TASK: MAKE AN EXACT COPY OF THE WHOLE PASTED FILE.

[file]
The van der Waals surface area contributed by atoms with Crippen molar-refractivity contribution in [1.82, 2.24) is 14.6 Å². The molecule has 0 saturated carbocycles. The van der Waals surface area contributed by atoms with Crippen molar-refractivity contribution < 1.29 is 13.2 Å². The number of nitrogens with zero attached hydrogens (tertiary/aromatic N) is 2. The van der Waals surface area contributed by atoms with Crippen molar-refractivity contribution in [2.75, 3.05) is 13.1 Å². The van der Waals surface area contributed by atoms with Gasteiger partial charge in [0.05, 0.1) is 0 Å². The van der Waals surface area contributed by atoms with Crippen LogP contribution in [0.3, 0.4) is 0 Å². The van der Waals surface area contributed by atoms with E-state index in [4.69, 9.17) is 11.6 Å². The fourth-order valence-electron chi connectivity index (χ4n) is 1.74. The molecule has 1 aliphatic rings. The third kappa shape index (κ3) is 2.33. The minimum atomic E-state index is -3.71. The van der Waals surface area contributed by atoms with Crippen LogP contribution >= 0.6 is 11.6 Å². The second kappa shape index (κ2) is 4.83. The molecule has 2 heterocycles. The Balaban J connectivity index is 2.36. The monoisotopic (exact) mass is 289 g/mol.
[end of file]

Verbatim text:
The van der Waals surface area contributed by atoms with Crippen molar-refractivity contribution in [1.82, 2.24) is 14.6 Å². The molecule has 0 saturated carbocycles. The van der Waals surface area contributed by atoms with Crippen molar-refractivity contribution < 1.29 is 13.2 Å². The number of nitrogens with zero attached hydrogens (tertiary/aromatic N) is 2. The van der Waals surface area contributed by atoms with Crippen molar-refractivity contribution in [2.75, 3.05) is 13.1 Å². The van der Waals surface area contributed by atoms with Gasteiger partial charge in [0.05, 0.1) is 0 Å². The van der Waals surface area contributed by atoms with Crippen LogP contribution in [0.3, 0.4) is 0 Å². The van der Waals surface area contributed by atoms with E-state index in [4.69, 9.17) is 11.6 Å². The fourth-order valence-electron chi connectivity index (χ4n) is 1.74. The molecule has 1 aliphatic rings. The third kappa shape index (κ3) is 2.33. The minimum atomic E-state index is -3.71. The van der Waals surface area contributed by atoms with Crippen LogP contribution >= 0.6 is 11.6 Å². The second kappa shape index (κ2) is 4.83. The molecule has 2 heterocycles. The Balaban J connectivity index is 2.36. The monoisotopic (exact) mass is 289 g/mol.